This is a complete guide to green logistics.
In this guide, you will find out:
If you don’t want to fall behind in market sentiment and if you want to learn how sustainable logistics helps lower costs, then this guide is for you.
In this chapter, we will lead you to the basics of green logistics.
You will find out:
Green logistics refers to sustainable policies that minimize the environmental impact and emissions of logistics activities. These include lowering the carbon footprint of operation processes such as packaging, recycling, transport, as well as coordinating storage of goods and waste disposal.
People often get these two mixed up.
Reverse logistics is when a product travels back through the supply chain.
But reverse logistics isn’t always about sustainable logistics and trying to lower emissions.
For instance, a company may deliver a new electronic gadget to a customer, and take back the old one for the company to recycle it.
While such a move is eco-friendly, we don’t consider it sustainable if the transportation process isn’t also organized as sustainable.
An example of this would be transportation that lowers emissions.
For example, planning a route with multiple stops (pickups and dropoffs) during one delivery flow.
Here is a more in-depth look at green logistics transportation:
Transport makes up a large share of the logistics chain.
Aside from buying eco-friendly vehicles, green logistics in transport means lowering emissions by implementing routing software.
Such delivery optimization tools map out the most efficient routes and help save on fuel costs.
This leads not only to better fleet management but also to lowered carbon emissions.
Moving towards green logistics in transport is a hot topic because transportation as a sector accounts for 28% of greenhouse gas emissions in the United States.
In general, green logistics is growing in importance:
Logistics play a huge role in the economy worldwide.
But due to pollution-heavy transportation playing a large role in the supply chain, the logistics sector has a significant impact on the environment, too.
Even before Covid-19, there was a growing demand for e-commerce delivery.
According to the World Economic Forum (WEF), such delivery will lead to 36% more delivery vehicles in inner cities by 2030 and thus bigger traffic congestion.
But there is light at the end of the tunnel.
The organization also presented green logistics examples for reducing CO2 pollution by 30% and delivery costs by 25% by 2030.
At this point, you’re probably considering green logistics in supply chain management.
But to further help you venture into this topic, we’ll present some of its real-life benefits.
These benefits positively impact both your costs and brand awareness.
Let’s get to it:
If you focus on sustainable transportation, you can reduce costs by lowering the time and mileage spent on shipping for the same amount of deliveries.
So making the switch from a regular logistics company to a green logistics company reduces transportation expenses in the long run.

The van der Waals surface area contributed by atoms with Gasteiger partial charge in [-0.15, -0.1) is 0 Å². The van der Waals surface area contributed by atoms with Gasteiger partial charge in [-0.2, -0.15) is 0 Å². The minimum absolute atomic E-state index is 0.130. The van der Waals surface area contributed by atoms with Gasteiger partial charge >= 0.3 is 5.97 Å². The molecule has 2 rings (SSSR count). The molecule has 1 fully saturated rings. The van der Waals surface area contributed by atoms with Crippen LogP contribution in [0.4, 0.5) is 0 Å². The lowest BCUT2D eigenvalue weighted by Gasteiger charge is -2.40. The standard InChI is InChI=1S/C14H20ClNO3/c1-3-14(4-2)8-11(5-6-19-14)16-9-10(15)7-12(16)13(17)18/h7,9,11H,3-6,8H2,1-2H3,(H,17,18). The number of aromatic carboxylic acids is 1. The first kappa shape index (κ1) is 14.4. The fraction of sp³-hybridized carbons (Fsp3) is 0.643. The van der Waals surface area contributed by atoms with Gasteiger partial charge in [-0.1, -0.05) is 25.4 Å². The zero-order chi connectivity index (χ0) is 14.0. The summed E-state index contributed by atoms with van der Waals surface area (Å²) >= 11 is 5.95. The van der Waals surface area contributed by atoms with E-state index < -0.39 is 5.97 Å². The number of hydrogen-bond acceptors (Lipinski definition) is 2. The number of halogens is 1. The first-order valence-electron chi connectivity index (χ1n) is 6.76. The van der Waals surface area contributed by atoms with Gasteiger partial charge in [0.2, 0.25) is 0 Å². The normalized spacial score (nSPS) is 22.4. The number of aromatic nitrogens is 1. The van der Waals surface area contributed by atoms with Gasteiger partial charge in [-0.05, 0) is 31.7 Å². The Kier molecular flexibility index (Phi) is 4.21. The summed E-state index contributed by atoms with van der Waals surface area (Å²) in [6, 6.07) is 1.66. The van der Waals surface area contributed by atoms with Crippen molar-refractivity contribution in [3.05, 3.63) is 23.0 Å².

This is done by implementing a route optimization tool.
Route optimization means:
Energy-efficient measures such as well-built delivery management software are a great way to deal with rising supply costs and rising energy costs.
The increasing burden of energy costs and supply expenses means that supply chain managers need to rethink distribution plans.
Thankfully for green logistics management, the gap between sustainable and lower-cost procurement is narrowing.
If you don’t go green in your supply chain, you will be left behind in the coming years in the logistics industry.
You can use eco-friendly logistics to win over customers.
End-users are becoming more environmentally conscious, and they are expecting that the companies whose services they use do the same.
Many are even ready to pay a premium for more sustainable products and deliveries.
A 2021 survey by IBM revealed that 54% of consumers are ready to pay a premium for companies that are eco-friendly and sustainable.
Don’t miss the chance to show social responsibility and have a unique selling proposition (USP) for gaining new clients.
The sooner someone goes green in their logistics operations, the better they are prepared for upcoming regulations and policies that focus on sustainability.
Taking a proactive approach to staying ahead of environmental regulations and the allowed levels of CO2 emissions leaves a company with more time to prepare and implement changes in its operations.
Eco-friendly logistics means you are a step ahead of competitors.
There are many ways you can go green in logistics.
In this part of the article, we illustrate some of the things businesses can do to become more environmentally friendly.
Here are some green logistics examples:
As mentioned, route planning means reduced energy usage and less fuel wasted.
Companies that commit to these goals via route planning see lower costs.
Good route optimization software is a major ally in sustainable logistics.
It not only assists in shipping planning and leads to higher efficiency in fleet management, but also lowers the overall carbon footprint produced by transport.
Green logistics companies that use well-developed route planning tool can also do these two things:
You can use sustainable criteria in eco-friendly logistics to handle the accumulated waste in warehouses.
Companies that apply green logistics in their warehouse management:
Companies can also move towards sharing assets like warehouses and similar infrastructure with similar businesses. This innovative approach will cut back costs and seem more socially responsible.
Some companies include eco-friendly criteria in their purchasing and procurement policy when dealing with supplier proposal assessments.
These can refer to:
Delivery management software for small businesses can help with this.
The logistics industry has a hefty reputation for contributing to CO2 emissions.
Businesses come across various obstacles when tackling this pollution from logistics operations. Implementing sustainable practices isn’t always easy.
Here are some of the challenges that they face:
Transport makes up 50.3% of logistical spending.
That means that large portions of spending in logistics are allocated to fossil fuels that damage our environment.
More and more businesses are turning towards eco-friendly logistics.